Lamar Alexander Pleads with Senators to Work Together in Farewell Speech

new video loaded: Lamar Alexander Pleads with Senators to Work Together in Farewell Speech



Lamar Alexander Pleads with Senators to Work Together in Farewell Speech

Senator Lamar Alexander, Republican of Tennessee, delivered a final message to his colleagues during a farewell speech, saying that the Senate had lost its way and needed to change. Senator Mitch McConnell, the majority leader and a close friend to Mr. Alexander, grew emotional during his final remarks.

“Well, you may say the Senate isn’t solving some big problems. And you would be right. We’re not even voting on some big problems, sometimes because the majority doesn’t bring it up and sometimes the minority obstructs. Doesn’t take a genius to figure out how to gum up the works in a body of 100 that operates mostly by unanimous consent. But here’s my different view of why we’re here. It’s hard to get here. It’s hard to stay here. And while we’re here, we might as well try to accomplish something. The United States Senate has been, and I hope continues to be, the single most important institution that helps to unify our country by creating broad agreements that most of us can vote for, and that the citizens of the United States will accept.” “I myself have leaned on Lamar’s wisdom for many years. But I think I’ve learned just as much on his optimism, his can-do spirit, his ability to look on the bright side … … and then discern how some more hard work could make it brighter still.”

Recent episodes in Latest Video

Whether it’s reporting on conflicts abroad and political divisions at home, or covering the latest style trends and scientific developments, Times Video journalists provide a revealing and unforgettable view of the world.

Whether it’s reporting on conflicts abroad and political divisions at home, or covering the latest style trends and scientific developments, Times Video journalists provide a revealing and unforgettable view of the world.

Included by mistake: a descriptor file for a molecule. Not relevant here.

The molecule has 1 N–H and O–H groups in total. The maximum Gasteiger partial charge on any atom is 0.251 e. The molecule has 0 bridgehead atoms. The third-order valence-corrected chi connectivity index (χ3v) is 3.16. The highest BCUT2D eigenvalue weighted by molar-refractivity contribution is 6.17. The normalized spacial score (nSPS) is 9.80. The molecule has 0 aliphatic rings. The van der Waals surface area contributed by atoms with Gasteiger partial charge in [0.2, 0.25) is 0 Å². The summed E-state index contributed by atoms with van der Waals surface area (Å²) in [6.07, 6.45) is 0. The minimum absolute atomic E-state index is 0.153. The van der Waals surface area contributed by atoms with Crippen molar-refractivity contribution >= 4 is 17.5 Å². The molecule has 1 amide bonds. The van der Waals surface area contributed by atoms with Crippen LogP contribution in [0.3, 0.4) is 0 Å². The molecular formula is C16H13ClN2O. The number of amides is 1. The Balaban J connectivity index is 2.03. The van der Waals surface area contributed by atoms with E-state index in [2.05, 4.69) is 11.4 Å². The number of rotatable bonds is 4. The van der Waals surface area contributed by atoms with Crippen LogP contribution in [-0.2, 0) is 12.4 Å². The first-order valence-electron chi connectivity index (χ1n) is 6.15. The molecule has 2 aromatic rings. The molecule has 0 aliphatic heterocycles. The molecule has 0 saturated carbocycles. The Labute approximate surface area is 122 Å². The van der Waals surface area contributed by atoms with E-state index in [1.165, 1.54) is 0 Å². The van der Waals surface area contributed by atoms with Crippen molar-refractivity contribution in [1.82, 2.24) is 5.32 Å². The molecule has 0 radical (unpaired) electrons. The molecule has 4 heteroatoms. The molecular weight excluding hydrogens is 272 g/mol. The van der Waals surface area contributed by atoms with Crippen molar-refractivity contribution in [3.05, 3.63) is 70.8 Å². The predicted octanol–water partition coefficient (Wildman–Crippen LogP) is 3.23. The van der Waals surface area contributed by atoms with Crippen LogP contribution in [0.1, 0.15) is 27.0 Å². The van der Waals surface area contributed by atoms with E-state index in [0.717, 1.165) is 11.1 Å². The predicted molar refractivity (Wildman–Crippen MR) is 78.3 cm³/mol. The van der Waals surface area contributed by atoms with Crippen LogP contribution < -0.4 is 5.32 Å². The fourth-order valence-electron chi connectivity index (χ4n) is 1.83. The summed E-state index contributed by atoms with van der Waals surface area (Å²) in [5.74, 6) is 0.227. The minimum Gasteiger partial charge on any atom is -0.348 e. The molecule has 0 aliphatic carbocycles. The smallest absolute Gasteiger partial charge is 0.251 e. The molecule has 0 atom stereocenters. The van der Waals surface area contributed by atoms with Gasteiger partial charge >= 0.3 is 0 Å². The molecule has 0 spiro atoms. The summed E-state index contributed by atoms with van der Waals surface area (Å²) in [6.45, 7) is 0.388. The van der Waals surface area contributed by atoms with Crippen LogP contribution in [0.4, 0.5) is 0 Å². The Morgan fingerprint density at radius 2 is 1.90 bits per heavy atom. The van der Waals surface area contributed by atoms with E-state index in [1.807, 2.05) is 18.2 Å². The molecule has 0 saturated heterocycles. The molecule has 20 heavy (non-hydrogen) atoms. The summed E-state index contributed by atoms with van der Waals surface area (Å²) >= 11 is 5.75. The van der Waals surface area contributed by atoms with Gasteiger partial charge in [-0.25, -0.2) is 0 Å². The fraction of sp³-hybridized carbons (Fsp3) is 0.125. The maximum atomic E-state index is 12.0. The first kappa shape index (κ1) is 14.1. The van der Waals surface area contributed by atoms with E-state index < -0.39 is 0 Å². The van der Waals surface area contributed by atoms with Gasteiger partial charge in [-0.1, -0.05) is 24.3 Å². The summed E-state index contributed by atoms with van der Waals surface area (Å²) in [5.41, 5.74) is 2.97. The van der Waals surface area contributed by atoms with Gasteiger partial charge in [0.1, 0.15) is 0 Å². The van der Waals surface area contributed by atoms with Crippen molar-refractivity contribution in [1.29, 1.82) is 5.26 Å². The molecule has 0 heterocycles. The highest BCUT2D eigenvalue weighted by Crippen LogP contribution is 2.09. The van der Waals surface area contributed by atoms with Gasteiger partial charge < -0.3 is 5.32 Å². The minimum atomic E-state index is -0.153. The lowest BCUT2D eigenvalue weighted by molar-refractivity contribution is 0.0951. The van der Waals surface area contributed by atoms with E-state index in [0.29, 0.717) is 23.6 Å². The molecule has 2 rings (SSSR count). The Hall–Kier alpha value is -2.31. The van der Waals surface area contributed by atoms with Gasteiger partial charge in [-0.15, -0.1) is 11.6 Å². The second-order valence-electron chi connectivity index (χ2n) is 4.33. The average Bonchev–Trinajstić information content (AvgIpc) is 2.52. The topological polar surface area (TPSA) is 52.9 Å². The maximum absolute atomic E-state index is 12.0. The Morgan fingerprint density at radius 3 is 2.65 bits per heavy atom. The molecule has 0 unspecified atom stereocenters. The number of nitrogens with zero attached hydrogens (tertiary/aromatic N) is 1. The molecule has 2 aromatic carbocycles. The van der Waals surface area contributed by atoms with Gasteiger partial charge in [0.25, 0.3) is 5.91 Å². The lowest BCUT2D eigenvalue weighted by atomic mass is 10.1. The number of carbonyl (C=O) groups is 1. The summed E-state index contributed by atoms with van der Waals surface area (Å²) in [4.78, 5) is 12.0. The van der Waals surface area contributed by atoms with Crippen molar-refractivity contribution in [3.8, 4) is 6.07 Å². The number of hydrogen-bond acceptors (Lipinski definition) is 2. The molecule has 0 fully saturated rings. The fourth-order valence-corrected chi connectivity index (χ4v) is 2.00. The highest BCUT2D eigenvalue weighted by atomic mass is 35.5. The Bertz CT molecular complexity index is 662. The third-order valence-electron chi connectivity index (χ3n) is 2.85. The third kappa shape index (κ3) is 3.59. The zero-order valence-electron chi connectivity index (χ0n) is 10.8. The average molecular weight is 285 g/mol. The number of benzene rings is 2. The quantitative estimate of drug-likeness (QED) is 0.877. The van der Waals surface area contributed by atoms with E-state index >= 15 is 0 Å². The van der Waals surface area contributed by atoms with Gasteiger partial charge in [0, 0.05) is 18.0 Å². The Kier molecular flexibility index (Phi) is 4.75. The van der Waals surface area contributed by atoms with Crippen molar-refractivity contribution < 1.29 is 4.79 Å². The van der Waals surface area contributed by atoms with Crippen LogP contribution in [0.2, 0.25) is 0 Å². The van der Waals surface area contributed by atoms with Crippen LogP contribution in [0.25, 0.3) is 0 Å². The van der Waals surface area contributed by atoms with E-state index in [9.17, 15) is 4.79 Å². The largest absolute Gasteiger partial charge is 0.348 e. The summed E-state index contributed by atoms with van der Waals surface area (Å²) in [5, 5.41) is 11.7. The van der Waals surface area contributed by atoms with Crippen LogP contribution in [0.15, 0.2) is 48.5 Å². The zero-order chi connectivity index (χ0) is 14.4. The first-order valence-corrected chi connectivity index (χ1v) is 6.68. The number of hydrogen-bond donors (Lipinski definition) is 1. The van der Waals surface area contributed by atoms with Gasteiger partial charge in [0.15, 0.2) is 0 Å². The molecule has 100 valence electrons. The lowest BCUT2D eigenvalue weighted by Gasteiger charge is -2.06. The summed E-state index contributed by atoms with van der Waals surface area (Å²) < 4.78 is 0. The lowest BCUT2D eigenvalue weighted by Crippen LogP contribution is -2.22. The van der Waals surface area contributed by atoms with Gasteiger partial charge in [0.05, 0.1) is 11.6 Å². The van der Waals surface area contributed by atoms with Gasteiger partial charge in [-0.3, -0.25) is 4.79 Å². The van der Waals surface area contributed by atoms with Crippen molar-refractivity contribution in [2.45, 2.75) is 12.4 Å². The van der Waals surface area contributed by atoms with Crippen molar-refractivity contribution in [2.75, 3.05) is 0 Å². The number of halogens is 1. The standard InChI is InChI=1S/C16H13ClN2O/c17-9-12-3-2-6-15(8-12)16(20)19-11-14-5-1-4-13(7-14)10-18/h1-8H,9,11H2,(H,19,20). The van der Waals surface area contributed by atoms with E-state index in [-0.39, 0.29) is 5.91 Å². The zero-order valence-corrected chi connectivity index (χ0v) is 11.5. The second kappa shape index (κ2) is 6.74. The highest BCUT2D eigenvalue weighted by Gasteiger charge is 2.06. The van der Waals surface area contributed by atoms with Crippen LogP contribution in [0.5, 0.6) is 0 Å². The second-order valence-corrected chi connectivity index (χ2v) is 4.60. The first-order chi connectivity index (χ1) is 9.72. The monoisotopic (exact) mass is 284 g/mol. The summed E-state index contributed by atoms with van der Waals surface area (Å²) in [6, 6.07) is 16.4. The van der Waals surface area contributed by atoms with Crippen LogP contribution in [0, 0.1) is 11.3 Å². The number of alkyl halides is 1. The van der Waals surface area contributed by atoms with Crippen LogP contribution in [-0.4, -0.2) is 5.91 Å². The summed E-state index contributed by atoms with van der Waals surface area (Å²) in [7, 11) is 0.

Source Article

Read more

Lamar Alexander has always worked for Tennessee and America’s success

Tom Ingram, Guest Columnist
Published 3:22 p.m. CT Nov. 2, 2020


Opinion and Engagement Director David Plazas spoke with U.S. Sen. Lamar Alexander.

Nashville Tennessean

Sen. Lamar Alexander’s former chief of staff rebuts guest column that his former boss had acquiesced to President Donald Trump’s whims.

Story Highlights

  • Tom Ingram, former chief of staff to U. S. Sen. Lamar Alexander.

Re: “Sen. Lamar Alexander leaves office under a cloud for enabling Trump’s excesses,” by Roy Neel, former deputy chief of staff to President Bill Clinton.

An open letter to Roy Neel:

Roy, thanks for your letter to U.S. Sen. Lamar Alexander, published in this space Oct. 29. 

As you probably would have advised your former boss, President Bill Clinton, if a staffer had written a similar critique of him during his various scandals, I’ve advised Lamar personally to ignore your arrogant, partisan remarks and let me respond instead as his former staffer.

Lamar’s “admirable career of public service” (your words) is forged from his own values and integrity and following models of his predecessor, Sen. Howard Baker, who held the office of President in highest esteem regardless of the office-holder; and former Gov. Ned McWherter, who was Speaker of the Tennessee House of Representatives when Lamar was elected governor in l978.

A reporter asked Democrat McWherter, “Mr. Speaker, what are you going to do about this young Republican just elected governor.”